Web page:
I was going to write about myself and transition into why I chose the charity I chose, but instead I thought it interesting to talk about giving more generally, some of the reasons we may give and where we give, and what effect that has on the world.
Figuring out how to have an impact
I'm no expert in charitable contributions and varied experts in business, economy, public health and policy, and even psychology are more suited to answering questions in their respective fields. However, as I was trying to search for a charity of my own choosing for proceeds to be donated, I had to look at some basic questions:
What did I care about? What's important to me? Despite my personal biases, what projects actually deserve funding? How will I know the money will be put to good use? Am I biased in other ways I might not be aware of?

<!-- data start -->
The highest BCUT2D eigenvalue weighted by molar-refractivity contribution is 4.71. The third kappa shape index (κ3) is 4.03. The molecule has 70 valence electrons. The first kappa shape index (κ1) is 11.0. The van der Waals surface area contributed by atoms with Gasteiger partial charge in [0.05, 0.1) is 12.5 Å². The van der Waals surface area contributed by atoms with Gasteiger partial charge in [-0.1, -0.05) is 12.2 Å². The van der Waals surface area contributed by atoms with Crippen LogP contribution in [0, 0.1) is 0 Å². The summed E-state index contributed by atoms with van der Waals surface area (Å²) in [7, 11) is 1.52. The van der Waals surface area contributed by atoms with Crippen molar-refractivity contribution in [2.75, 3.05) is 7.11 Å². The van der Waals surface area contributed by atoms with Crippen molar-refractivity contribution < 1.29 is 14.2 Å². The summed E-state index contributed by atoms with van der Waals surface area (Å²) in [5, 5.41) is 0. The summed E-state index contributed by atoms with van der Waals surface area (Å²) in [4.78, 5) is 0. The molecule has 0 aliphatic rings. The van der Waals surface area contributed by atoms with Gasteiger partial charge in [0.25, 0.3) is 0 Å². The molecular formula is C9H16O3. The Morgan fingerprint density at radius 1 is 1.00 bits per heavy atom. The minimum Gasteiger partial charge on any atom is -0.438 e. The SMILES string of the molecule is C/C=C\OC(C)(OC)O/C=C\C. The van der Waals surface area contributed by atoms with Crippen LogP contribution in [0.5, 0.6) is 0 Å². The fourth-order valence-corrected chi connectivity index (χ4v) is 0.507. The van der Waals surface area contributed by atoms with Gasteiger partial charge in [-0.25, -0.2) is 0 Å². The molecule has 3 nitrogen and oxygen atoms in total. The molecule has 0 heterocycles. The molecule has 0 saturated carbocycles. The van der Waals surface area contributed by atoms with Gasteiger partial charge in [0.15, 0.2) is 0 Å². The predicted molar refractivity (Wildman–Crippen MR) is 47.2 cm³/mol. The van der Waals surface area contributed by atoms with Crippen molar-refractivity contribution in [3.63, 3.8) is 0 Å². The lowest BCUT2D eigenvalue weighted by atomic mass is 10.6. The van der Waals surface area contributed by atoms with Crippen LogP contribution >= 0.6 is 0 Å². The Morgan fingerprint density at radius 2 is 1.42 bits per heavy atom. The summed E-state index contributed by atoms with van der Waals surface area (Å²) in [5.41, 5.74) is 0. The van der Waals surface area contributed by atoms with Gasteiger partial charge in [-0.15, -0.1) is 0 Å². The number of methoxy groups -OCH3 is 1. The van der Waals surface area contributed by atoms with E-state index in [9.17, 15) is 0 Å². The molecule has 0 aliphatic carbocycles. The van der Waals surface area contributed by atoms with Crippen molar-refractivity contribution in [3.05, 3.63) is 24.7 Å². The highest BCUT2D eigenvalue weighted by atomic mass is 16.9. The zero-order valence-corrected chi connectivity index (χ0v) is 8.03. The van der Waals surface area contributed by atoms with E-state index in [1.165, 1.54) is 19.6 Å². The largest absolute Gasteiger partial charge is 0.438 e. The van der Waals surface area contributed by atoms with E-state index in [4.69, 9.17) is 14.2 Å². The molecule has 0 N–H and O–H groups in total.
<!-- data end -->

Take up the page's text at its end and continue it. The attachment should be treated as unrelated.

First I think it's important to realize while there are many needs out there, charities do not have equal need.
A true hierarchy would be foolish, but it's evident some charitable contributions are less impactful than others, such as donating to an art museum or concert hall over curing vitamin deficiency that causes blindness. Some causes are more dire, some needs greater. There are questions of how broad of an impact your donation is likely to make.
Direct giving is a somewhat new, though well-researched form of giving whereby you simply cut a cheque directly to a person or persons to use at their discretion. "Strong evidence suggests cash transfers lead recipients to spend more on their basic needs (such as food) and may allow recipients to make investments with high returns, with no evidence of large increases in spending on items like alcohol or tobacco," says the charity review site GiveWell.org.